The Newesletter is published by Spirituality Shoppe: A Center for the Study of Christian Spirituality

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If there is one thing I learned in writing this new book it is that I believe in wisdom. When I was teaching philosophy at Colorado Mesa University, I wrote most of introductory text that I titled Love Wisdom. Ultimately, I completed all but a couple of chapters and then left the school to do this online thing. I doubt that I will ever finish it now, so I think that I will just put the chapters up on the website for folks to use. But the point is, I repeat, I believe in wisdom. The term philosophy literally means “lover of wisdom” and I guess that I am a lover of wisdom deep down inside whether I am teaching philosophy or other topics.

So when it came time to write a basic introduction to spiritual formation I found myself trying to tell people to use wisdom when helping others (or themselves) grow in Christ. Let me explain.

The question often confronts us soon after the turn to Christ. We have returned from that youth camp where we made a big commitment to Jesus. We have attended a revival meeting and responded to the altar call. We reached rock bottom and finally surrendered to a Higher Power. Or perhaps we have grown up in church all our lives and now, as an adult, we are finally asking ourselves what this faith is really all about. Then, not long after our moment of turning, the question pops up. I have heard it asked using different words: “So what do I do after I’m saved?” “How are we supposed to grow in Christ?” “How do Christians mature in their faith?”

I have also heard, in answer to this question, a number of prescriptions offered:

  1. A. Go to Church — Mainline Christianity of the 1950s type saw the Christian faithas membership in a community of faith. In church we acknowledge the God who is above and our need for a moral and compassionate life here on earth. Our growth in the Christian life — if these words were used — was a consequence of association with the people and the programs of a local congregation. But as many people discovered, just going to church wasn’t enough. They joined a club, but were not deeply formed in relationship with Christ.
  2. B. Do and Don’t — In some circles the message was communicated — intentionally or unintentionally — that once we are saved, our growth in maturity is about changing key behaviors. It was about “Doing the dos” and “Don’t-ing the don’ts.” Read your Bible.  Witness for Christ. Don’t swear or smoke or dance. The lists were well-meaning and rooted in Scripture. But at the same time they were shallow (What about the commands regarding gossip? What do I do next?) and some felt powerless to change behaviors, like drinking, that had deep roots.
  3. C. Get the Big Experience — The holiness, pentecostal, and charismatic movements promoted another prescription:a life-changing experience. We proclaim that being born again is not enough for Christian maturity. We need “entire sanctification” or a “baptism in the Holy Spirit.” Advocates developed both procedures and events to facilitate people having these experiences. Many Christians testified to the transforming effect of encounter with the Spirit of God. And yet some have waited and tried and hoped and never had the experience. And some who had the experience did not really mature.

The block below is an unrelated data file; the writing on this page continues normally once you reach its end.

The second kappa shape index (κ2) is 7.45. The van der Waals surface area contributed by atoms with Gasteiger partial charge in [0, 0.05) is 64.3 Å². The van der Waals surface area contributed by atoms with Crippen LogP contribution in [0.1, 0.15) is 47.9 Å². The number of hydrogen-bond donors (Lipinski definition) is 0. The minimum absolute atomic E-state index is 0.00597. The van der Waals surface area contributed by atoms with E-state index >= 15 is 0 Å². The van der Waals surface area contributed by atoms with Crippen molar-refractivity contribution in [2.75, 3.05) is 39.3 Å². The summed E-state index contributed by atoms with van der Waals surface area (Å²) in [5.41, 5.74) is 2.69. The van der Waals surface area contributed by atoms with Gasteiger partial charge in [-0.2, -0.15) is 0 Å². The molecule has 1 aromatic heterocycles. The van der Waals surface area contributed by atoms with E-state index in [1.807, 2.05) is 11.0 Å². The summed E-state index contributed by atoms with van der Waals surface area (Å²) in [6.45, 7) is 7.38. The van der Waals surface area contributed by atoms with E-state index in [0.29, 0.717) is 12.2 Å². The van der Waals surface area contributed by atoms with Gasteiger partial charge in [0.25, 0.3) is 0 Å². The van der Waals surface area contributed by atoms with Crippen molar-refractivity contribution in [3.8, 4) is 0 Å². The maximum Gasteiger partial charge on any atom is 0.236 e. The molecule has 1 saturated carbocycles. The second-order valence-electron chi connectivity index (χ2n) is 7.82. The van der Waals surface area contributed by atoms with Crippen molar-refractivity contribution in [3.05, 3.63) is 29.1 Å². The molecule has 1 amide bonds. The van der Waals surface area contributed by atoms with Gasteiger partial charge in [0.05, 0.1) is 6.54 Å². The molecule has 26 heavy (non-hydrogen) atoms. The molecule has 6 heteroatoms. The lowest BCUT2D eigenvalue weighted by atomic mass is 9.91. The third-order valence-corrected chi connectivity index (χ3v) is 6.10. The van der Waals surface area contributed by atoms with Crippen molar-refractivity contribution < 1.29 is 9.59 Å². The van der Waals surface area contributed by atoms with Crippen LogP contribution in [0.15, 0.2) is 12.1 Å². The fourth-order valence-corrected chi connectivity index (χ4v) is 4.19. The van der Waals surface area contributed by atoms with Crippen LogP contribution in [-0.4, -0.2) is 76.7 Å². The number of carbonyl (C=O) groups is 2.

4. D. Accept Your Forgiveness — Some Christians, especially those with strong ties to a Protestant Reformation heritage, saw the Christian life as a matter of welcoming God’s unmerited forgiveness and allowing faith to work its way out in grateful love.  In these circles there was less emphasis on steps to holiness or maturity. That sounded too much like “works” and besides, Christians were also sinners and how much transformation could we expect? This message was a healing balm for those of us who keenly felt our own failures. But for others of us, we felt that this message provided a secure foundation but left us without guidance to build upon it. And then, where is the boundary between trust and laziness?
  5. E. Claim the Abundant Life — One prescription that was popular among evangelical Christians, particularly from the 1870s through the 1970s, brought together a few elements of the answers above into a single prescription. Described as the “Higher Life” movement or the Keswick movement (named after conventions held in Keswick, England), this prescription emphasized both the possibility of transformation and of our need for the empowerment of the Holy Spirit. Yet, unlike the Pentecostals, Higher Life advocates encouraged believers to receive the filling of the Spirit not through a particular experience but rather simply by claiming biblical promises. Christians were encouraged to read Scripture, to pray, and to have fellowship with other like-minded believers. Yet at the same time we were reminded that devotional exercises could also become dangerous.It is all too easy to get trapped into trying to “do things right” — living our Christian life in a spirit of striving — rather than in a confident trust in the abundance of God. For many this message was freedom and a doorway into obedient, surrendered transformation. Others, however, claimed the promises and witnessed no change. And still others began to explore a wider range of means through which the Spirit works transformation.
  6. F. Celebrate the Disciplines — The publication of Richard Foster’s landmark Celebration of Discipline in 1978 gave birth to a new season of discovery regarding Christian maturity. Foster, and the evangelical “spiritual formation movement” that emerged during this season, saw the Christian life as not merely “trying” (dos and don’ts) or “trusting” (forgiveness or blind claiming), but also providing means for us to “train” in maturity. We discovered that the Holy Spirit can work through our own practices. Furthermore, when we looked back to the history of the Christian Church, we found that our fellow Christians have employed a number of means (or “disciplines”) to facilitate the transforming work of God. Some of us experienced the celebration of discipline as a feast, a smorgasbord of untasted and nutritious delights. Those of us with lots of curiosity, time, and will-power were able to explore many of these and consider ourselves “spiritual discipline pharisees” (though we would never really admit this). Others of us, however, got lost at the table trying to decide what to sample and how much, and for how much time. Or we hit the wall trying to succeed at fasting or solitude and gave the whole thing up.